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BRUSSELS—The European Parliament's decision to delay its vote on Omnibus II, the directive that will introduce Solvency II in stages, means insurers' uncertainty over some details of the risk-based capital rules will be prolonged, experts say.
However, the delay should not mean that insurers will slow their preparations for Solvency II, they say.
A European Parliament vote on Omnibus II had been slated for late last year. But in December, the Parliament said the vote would not take place until April.
That delay could hinder progress in adopting Solvency II, which is slated for partial implementation beginning Jan. 1, 2013, according to KPMG L.L.P.
“This is another blow to the insurance industry, significantly shrinking the time frame between final rules being issued and the industry having to comply,” said Janine Hawes, a director in KPMG's Solvency II team in London. “These latest delays mean the industry will be forced to spend another four months in the dark.”
Once again, she said, “insurers are facing looming deadlines without sufficient time to get their heads around the final rules. Solvency II is a huge undertaking for insurers, and the fact that deadlines have kept slipping further complicates matters.”
“The lack of guidance is a huge problem,” she said. “The industry has been crying out for clarity on critical technical issues. These latest delays make it seem as though no one is listening,” she said.
But while the delay in voting on Omnibus II also will delay clarification of certain technical aspects of Solvency II, the implementation date of Solvency II likely will not be affected, so insurers must move forward in their preparation for the new regime, said Jim Bichard, an insurance partner at PricewaterhouseCoopers L.L.P. in London.
In the interim, companies may need to look to their national regulators for extra guidance, he said.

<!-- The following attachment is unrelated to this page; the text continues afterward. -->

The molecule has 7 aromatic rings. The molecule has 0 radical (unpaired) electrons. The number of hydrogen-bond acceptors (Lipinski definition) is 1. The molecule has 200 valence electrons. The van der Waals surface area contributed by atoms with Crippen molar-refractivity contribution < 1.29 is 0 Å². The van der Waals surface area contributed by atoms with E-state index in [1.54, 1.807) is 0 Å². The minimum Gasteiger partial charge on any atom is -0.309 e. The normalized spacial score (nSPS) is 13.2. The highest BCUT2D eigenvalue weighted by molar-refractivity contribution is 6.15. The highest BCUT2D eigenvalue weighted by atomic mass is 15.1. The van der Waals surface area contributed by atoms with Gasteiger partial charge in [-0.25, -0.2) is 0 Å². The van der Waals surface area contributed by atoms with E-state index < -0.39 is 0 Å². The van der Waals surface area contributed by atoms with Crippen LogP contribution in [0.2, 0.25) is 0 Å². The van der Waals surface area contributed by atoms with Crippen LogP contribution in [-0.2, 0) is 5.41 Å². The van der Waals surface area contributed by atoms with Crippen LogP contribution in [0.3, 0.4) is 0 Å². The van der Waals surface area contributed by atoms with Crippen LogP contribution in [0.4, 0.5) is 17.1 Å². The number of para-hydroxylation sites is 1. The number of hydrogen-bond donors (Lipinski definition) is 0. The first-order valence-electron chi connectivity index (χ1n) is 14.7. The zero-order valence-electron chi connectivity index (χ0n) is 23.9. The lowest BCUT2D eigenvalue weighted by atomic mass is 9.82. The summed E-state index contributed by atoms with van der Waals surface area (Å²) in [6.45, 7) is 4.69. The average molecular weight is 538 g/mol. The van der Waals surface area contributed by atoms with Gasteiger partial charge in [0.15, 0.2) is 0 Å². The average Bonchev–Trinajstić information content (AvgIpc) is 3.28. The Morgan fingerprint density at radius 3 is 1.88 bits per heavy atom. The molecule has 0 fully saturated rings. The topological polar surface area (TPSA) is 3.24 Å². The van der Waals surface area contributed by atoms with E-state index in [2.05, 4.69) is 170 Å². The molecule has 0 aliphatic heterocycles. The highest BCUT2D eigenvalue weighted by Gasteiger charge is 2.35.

There have been delays in acting on various aspects of Solvency II previously. Because of that, the European Commission and the European insurance regulator, the European Insurance and Occupational Pensions Authority, have factored such delays into their timetable to implement Solvency II, said Gareth Haslip, London-based head of risk and capital strategy for the Europe, the Middle East and Africa for Aon Benfield.
European regulators are “giving the fairly uniform message that they are expecting companies to get on with Solvency II,” Mr. Haslip said.
For example, the U.K. Financial Services Authority has indicated that companies that intend to use their own internal models for Solvency II can begin to do so starting Jan. 1, 2013.
“The momentum for Solvency II has reached a critical mass and a lot of people are up to speed for 2013 and 2014,” Mr. Haslip said.
While the European Parliament did not outline the reasons for delaying its vote, it likely indicates that there is still much political negotiation to be completed before the vote can take place, said PwC's Mr. Bichard.
The parliamentary process in Europe is a complicated one and the politicians involved likely have “quite a lot of other big issues on their minds,” Aon Benfield's Mr. Haslip said.